I stumbled upon this very funny video the other day on Funnyordie.com by Abby Elliott, one of Lorne Michaels’ better additions to the SNL cast in recent years. Here she stars as Gwyneth Paltrow, who, of all things, makes chicken during a very weird four minutes. I laughed all of the way through and then, thought, geez, that’s random. I don’t know how Elliott ever came up with that.
Especially funny moments seemed like something a star like Paltrow would say, such as the constant name-dropping. “Wes Anderson taught me how to do this” she says as she wraps tin-foil on the pan of chicken before putting it in the oven. Likewise, Deepak Chopra taught her how to slice lemons. A characteristic unfamiliarity with cooking (let’s face it, Gwyneth probably has had more personal chefs than friends) also marks Elliott’s performance. She curses when she picks up the chicken from the oven and immediately drops it.
Yet this performance seemed out of nowhere. No way would Gwyneth Paltrow, a megastar, actually release an internet video cooking a chicken dinner.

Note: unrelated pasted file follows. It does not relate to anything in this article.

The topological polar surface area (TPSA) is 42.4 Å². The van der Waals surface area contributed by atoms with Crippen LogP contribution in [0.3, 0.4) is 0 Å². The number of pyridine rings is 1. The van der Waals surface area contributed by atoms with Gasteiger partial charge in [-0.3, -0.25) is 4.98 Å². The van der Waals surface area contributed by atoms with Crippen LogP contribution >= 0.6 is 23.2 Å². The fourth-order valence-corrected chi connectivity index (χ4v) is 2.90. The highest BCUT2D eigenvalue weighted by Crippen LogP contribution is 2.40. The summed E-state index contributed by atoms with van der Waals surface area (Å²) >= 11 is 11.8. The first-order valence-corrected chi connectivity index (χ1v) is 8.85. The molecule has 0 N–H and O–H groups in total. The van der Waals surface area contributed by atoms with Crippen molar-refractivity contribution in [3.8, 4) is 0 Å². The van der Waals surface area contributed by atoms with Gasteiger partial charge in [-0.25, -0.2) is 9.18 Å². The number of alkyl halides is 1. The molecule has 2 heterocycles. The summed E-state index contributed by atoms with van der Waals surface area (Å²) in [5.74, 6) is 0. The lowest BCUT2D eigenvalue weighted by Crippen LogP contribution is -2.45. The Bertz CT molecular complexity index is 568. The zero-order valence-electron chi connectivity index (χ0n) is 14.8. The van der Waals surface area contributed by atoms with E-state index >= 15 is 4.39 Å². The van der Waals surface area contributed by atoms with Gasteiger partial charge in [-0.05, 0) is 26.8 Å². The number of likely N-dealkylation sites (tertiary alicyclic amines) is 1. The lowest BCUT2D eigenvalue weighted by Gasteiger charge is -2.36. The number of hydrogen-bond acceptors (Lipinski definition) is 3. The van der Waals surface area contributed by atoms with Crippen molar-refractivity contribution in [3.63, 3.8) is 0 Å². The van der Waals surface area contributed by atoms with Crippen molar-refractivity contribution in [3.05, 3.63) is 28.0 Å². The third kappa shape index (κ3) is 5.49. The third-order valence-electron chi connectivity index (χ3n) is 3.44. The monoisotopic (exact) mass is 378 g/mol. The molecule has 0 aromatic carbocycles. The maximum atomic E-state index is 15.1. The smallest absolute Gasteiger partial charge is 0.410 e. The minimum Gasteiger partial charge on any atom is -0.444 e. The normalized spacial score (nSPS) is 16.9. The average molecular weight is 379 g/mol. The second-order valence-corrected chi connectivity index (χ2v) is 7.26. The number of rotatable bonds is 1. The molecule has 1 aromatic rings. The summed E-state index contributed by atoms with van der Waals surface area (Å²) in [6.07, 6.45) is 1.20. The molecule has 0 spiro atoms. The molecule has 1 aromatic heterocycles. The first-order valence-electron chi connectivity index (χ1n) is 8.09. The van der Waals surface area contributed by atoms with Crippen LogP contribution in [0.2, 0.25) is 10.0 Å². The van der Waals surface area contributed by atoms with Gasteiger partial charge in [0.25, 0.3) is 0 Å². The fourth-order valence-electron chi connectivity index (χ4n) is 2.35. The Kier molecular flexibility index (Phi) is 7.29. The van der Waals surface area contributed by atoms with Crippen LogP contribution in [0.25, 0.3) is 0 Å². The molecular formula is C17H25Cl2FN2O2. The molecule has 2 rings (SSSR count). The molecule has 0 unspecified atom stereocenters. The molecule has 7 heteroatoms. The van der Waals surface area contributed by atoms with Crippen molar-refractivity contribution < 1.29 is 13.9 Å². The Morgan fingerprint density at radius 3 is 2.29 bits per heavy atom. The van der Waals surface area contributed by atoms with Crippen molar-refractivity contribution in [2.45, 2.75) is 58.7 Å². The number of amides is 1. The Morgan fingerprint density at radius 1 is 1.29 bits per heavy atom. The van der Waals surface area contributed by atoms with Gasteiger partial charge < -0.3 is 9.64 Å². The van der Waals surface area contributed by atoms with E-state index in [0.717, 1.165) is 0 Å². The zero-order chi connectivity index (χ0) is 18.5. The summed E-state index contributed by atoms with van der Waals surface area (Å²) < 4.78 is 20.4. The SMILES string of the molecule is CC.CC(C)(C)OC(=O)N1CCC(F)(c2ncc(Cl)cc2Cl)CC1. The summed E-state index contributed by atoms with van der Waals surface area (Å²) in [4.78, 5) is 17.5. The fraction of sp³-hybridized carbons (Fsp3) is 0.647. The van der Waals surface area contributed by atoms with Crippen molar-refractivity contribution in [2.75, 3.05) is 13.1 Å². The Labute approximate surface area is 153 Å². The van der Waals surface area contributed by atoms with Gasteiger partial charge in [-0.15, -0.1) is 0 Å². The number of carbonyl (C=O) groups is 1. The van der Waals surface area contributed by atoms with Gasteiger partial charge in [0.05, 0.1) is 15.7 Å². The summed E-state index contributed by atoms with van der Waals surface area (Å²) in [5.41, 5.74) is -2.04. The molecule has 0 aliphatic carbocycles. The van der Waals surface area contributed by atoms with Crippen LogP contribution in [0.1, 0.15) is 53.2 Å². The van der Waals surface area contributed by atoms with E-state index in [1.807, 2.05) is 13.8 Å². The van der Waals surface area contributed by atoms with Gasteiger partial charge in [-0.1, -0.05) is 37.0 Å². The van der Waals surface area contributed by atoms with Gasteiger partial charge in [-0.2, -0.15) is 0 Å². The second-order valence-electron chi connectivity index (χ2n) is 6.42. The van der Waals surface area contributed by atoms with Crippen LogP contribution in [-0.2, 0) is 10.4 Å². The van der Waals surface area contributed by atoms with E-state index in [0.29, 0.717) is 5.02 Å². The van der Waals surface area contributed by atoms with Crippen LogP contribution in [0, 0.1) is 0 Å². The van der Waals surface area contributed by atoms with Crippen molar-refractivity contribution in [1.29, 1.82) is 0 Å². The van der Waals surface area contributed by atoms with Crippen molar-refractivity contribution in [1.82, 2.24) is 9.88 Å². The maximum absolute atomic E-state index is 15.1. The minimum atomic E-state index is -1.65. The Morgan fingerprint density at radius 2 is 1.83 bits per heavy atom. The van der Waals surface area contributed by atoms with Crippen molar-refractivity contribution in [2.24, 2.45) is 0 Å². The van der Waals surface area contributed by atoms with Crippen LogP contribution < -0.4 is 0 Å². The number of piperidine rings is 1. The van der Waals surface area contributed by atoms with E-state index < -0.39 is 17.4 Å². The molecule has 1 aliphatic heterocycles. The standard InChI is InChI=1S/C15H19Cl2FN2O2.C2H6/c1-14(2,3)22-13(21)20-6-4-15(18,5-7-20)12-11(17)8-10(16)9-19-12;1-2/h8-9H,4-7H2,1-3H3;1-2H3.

Oh, how I was wrong. This wannabe Martha has a whole line of lifestyle videos, Goop.com, that are almost as hilarious as Elliott’s video. In the real one, she is equally self-important, name-drops, and is about as unfamiliar with cooking as in the parody.
This raises the question: which is better—the parody or the primary source? In a mediated world inundated with parody, it’s a question not asked enough. Celebrities are willing to make fools of themselves, and can hardly keep pace with the comedians who are willing to make fools of them. More often than not, I would prefer the original over the copy—enjoying true life embarrassment and humiliation over the much milder facsimile.
Except in this case. Abby Elliott here embodies the best of parody—finding the funny moments, drawing them out, and remarking upon them in a funny way. So much parody is cheap, hitting the surface of why something is funny, the droll plot points—this person’s too old, too ugly, too stupid—that get old after the first hearing. But here Elliott digs deeper. It’s not enough to mock Paltrow. For example she doesn’t just wear a Kabbalah string, she constantly futzes with it, bringing attention to her faux-spiritualist aspirations. In parody, it’s not enough to wound egos; it’s those little slings and arrows that deflate them.